I'm writing my first app with ASP.NET MVP (attempting Supervisory Controller) and Unit Testing (better late than never!), and I've run into a bit of a dilemma. I've written 3 User Controls, all tested and Interfaced up, Presenters in tow. Now I have come to a Page which takes these three User Controls and encountered the following problem:

User Control 1 is DateSelector, it's a Calendar control with a couple of other buttons/lists. Nothing real exciting.

User Control 2 is DailyList. Guess what it is. Anyway, you can select/delete etc.. if you select an item from the gridview, it needs to populate User Control 3.

User Control 3 is ItemDetail. Here are the DropDownLists, TextBoxes, etc... some with existing dependencies on others (selecting an option in DropDown one affects the options in DropDown 2).

If I select a new Date from my DateSelector, do I raise the event from the DateSelector Presenter? I have to somehow let the other User Controls know that a new date was selected, so that they can rebind their data, but how? If I use the Page's Presenter to subscribe to the Presenters of the User Control Views, will I not be blatantly breaking the Law of Demeter (exposing the Presenters as Properties through their Views)? Mustn't I use the Page's Presenter as the All-Knowing Controller of the page? Is there something I am missing?

Everything I've read so far says, "MVP is great, even with User Controls", but the use of User Controls is conveniently forgotten about when it comes to examples. It appears to me MVC would more closely match my pattern of thinking on this one, but currently, MVC is not an option. Any help would be great here. Thanks in advance.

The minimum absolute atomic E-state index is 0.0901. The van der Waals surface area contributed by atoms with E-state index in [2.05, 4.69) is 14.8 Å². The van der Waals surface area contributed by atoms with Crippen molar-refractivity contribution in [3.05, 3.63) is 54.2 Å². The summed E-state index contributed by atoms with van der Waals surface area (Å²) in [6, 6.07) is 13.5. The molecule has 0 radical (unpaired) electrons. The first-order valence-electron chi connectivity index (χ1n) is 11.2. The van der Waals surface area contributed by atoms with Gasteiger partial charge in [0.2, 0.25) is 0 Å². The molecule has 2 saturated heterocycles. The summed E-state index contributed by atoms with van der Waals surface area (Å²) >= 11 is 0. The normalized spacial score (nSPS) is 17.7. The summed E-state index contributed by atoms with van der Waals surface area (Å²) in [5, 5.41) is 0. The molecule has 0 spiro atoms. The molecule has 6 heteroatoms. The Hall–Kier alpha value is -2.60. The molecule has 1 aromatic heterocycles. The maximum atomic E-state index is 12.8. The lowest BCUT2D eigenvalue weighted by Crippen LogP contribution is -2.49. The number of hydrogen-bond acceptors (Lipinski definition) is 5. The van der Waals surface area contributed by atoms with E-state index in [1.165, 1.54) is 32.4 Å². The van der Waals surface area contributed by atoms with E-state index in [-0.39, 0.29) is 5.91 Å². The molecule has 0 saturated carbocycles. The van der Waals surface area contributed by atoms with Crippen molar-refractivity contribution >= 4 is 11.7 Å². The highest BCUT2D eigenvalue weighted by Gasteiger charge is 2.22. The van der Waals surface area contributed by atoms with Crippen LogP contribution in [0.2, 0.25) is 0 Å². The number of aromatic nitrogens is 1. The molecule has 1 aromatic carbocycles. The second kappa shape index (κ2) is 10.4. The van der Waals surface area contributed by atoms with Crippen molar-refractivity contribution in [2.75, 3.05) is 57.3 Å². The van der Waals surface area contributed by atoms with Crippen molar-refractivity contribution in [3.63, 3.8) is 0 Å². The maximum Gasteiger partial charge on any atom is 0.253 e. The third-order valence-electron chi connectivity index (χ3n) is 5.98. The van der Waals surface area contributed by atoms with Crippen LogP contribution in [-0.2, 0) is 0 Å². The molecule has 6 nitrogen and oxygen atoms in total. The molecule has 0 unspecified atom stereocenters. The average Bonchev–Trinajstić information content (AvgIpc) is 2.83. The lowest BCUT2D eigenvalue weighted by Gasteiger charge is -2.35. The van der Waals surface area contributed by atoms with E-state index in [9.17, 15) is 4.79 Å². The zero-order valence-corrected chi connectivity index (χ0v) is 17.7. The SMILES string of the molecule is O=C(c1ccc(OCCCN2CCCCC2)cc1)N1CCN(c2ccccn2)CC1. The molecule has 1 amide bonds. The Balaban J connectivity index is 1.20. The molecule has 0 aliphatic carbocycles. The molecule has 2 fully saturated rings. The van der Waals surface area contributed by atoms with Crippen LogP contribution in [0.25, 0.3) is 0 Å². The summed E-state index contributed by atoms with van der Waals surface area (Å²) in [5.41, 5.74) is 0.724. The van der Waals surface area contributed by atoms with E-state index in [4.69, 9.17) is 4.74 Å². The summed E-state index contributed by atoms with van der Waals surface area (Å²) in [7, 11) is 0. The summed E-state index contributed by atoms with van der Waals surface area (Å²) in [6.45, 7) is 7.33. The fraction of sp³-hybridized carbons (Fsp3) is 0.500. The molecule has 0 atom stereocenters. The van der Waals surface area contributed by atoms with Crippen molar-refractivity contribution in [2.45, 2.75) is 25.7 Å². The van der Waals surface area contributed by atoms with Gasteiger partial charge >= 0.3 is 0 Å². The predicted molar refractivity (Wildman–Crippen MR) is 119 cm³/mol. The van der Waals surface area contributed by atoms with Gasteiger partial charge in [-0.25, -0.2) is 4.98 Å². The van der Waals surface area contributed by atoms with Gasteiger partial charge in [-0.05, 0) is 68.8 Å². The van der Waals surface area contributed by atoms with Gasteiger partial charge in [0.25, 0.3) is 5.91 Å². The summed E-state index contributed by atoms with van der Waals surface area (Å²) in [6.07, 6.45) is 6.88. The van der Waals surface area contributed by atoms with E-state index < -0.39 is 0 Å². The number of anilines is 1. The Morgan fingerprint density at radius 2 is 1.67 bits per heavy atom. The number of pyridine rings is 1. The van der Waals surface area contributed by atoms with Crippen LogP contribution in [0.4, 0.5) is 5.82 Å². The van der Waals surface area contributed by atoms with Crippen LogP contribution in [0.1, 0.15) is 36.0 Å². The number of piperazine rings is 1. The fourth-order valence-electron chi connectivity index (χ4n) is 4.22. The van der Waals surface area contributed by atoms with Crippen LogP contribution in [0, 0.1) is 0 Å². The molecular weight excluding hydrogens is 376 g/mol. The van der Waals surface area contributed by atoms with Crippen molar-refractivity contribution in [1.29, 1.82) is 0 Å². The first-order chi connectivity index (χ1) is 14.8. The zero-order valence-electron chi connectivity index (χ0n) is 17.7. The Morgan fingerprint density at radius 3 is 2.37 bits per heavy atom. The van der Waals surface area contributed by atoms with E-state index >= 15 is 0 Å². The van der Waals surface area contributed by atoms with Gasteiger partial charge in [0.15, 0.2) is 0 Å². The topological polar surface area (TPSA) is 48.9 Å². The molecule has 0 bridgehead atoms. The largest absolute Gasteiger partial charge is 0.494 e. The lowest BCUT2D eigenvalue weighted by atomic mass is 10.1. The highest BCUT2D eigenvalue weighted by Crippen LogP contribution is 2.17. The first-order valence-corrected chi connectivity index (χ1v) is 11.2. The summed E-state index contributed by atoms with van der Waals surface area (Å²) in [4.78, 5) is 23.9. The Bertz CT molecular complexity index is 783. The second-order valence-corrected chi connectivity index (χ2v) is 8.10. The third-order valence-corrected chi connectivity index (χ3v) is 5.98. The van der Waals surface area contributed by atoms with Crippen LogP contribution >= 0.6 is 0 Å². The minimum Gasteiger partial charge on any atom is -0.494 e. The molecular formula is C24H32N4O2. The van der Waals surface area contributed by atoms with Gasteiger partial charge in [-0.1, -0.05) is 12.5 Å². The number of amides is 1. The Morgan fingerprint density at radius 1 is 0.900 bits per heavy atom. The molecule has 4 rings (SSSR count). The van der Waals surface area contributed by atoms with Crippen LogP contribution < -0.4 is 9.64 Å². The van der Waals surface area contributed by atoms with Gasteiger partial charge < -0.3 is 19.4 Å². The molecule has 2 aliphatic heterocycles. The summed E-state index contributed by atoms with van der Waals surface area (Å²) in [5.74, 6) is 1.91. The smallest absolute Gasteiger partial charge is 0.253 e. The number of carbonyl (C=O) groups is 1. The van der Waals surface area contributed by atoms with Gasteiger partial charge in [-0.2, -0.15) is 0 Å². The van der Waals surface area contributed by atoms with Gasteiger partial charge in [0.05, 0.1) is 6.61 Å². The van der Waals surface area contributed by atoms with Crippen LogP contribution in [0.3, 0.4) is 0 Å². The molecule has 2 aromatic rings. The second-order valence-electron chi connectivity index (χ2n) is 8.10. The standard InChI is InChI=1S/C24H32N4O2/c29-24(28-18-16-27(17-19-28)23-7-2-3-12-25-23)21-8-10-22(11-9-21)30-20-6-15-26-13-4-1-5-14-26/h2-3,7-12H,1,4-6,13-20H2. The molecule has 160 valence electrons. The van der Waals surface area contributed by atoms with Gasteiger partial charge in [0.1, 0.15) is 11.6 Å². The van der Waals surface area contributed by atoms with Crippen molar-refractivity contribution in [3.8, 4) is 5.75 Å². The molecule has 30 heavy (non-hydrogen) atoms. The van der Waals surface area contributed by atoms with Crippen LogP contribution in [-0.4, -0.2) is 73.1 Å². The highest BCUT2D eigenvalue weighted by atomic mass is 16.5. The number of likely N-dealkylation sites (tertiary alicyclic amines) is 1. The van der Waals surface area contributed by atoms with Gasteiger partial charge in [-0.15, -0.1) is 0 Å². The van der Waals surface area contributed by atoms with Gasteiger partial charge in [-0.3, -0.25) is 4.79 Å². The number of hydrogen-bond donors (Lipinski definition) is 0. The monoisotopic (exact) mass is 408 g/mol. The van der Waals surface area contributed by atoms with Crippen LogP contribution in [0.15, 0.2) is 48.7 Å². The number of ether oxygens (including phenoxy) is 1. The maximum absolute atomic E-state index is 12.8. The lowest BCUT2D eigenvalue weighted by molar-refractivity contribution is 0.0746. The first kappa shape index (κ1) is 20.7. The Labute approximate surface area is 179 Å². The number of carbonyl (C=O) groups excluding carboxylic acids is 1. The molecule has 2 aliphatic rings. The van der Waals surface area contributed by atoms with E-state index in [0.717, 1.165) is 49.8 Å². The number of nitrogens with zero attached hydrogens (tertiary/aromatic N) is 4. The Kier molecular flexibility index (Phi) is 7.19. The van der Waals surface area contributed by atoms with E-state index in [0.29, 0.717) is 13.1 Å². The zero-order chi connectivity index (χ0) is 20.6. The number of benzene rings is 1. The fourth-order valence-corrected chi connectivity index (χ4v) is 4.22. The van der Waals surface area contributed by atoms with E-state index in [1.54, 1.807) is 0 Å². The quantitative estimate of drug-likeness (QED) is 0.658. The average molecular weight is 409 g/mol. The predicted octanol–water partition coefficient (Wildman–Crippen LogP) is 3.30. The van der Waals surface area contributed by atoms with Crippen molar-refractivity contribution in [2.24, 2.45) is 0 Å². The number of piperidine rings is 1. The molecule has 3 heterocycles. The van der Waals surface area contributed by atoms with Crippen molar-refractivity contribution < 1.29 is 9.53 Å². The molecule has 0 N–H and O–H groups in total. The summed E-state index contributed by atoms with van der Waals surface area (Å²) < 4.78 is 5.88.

1 Answer 1


The Page Presenter has to be the one to coordinate the interactions between the controls on the page. Who else would do it? I'd have the page presenter listen in on the event of the DateSelector user control. From the page presenter's perspective, it probably doesn't need to know who raised the event (view or presenter) as it looks at the DateSelector as a fully encapsulated control. The internal workings should be hidden from the page's presenter.

All it knows is that the DateSelector user control raised an event, and now it needs to notify the other controls on the page, either by raising its own event, or by explicitly calling methods on the presenter.

  • Thanks for the clarification. I guess my true issue was where to define the Event for DateSelector. Since i need to access the event from the Page, it'll have to be declared in the View (but can be raised from the Presenter). FYI, your blog posts were a huge help in getting me started. Thanks! Commented Dec 4, 2008 at 16:10

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